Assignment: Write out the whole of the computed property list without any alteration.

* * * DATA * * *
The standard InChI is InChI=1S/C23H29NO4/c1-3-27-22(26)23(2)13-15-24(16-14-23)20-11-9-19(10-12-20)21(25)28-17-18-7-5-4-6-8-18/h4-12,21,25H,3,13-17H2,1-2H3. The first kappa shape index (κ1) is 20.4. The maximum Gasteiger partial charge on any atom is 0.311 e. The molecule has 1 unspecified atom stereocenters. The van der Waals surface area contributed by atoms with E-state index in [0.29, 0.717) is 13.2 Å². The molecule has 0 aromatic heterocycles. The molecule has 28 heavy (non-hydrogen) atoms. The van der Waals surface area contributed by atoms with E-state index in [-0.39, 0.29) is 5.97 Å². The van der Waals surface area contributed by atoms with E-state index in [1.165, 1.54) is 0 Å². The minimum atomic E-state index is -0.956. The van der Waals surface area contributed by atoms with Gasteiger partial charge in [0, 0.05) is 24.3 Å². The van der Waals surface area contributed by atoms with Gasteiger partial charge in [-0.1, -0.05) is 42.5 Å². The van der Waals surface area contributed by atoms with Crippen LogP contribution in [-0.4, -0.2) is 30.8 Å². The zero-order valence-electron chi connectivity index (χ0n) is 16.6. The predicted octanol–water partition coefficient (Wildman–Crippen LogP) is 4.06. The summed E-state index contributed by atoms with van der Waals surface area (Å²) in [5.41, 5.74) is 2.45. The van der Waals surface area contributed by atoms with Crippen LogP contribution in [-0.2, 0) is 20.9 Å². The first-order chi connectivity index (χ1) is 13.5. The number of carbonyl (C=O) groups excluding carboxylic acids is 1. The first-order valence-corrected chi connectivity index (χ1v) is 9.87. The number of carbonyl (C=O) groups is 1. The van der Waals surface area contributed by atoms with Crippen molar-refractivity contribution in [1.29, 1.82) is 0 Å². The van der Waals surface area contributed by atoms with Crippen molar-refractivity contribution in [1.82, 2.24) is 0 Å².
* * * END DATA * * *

The standard InChI is InChI=1S/C23H29NO4/c1-3-27-22(26)23(2)13-15-24(16-14-23)20-11-9-19(10-12-20)21(25)28-17-18-7-5-4-6-8-18/h4-12,21,25H,3,13-17H2,1-2H3. The first kappa shape index (κ1) is 20.4. The maximum Gasteiger partial charge on any atom is 0.311 e. The molecule has 1 unspecified atom stereocenters. The van der Waals surface area contributed by atoms with E-state index in [0.29, 0.717) is 13.2 Å². The molecule has 0 aromatic heterocycles. The molecule has 28 heavy (non-hydrogen) atoms. The van der Waals surface area contributed by atoms with E-state index in [-0.39, 0.29) is 5.97 Å². The van der Waals surface area contributed by atoms with E-state index in [1.165, 1.54) is 0 Å². The minimum atomic E-state index is -0.956. The van der Waals surface area contributed by atoms with Gasteiger partial charge in [0, 0.05) is 24.3 Å². The van der Waals surface area contributed by atoms with Gasteiger partial charge in [-0.1, -0.05) is 42.5 Å². The van der Waals surface area contributed by atoms with Crippen LogP contribution in [-0.4, -0.2) is 30.8 Å². The zero-order valence-electron chi connectivity index (χ0n) is 16.6. The predicted octanol–water partition coefficient (Wildman–Crippen LogP) is 4.06. The summed E-state index contributed by atoms with van der Waals surface area (Å²) in [5.41, 5.74) is 2.45. The van der Waals surface area contributed by atoms with Crippen LogP contribution in [-0.2, 0) is 20.9 Å². The first-order chi connectivity index (χ1) is 13.5. The number of carbonyl (C=O) groups excluding carboxylic acids is 1. The first-order valence-corrected chi connectivity index (χ1v) is 9.87. The number of carbonyl (C=O) groups is 1. The van der Waals surface area contributed by atoms with Crippen molar-refractivity contribution in [1.29, 1.82) is 0 Å². The van der Waals surface area contributed by atoms with Crippen molar-refractivity contribution in [1.82, 2.24) is 0 Å².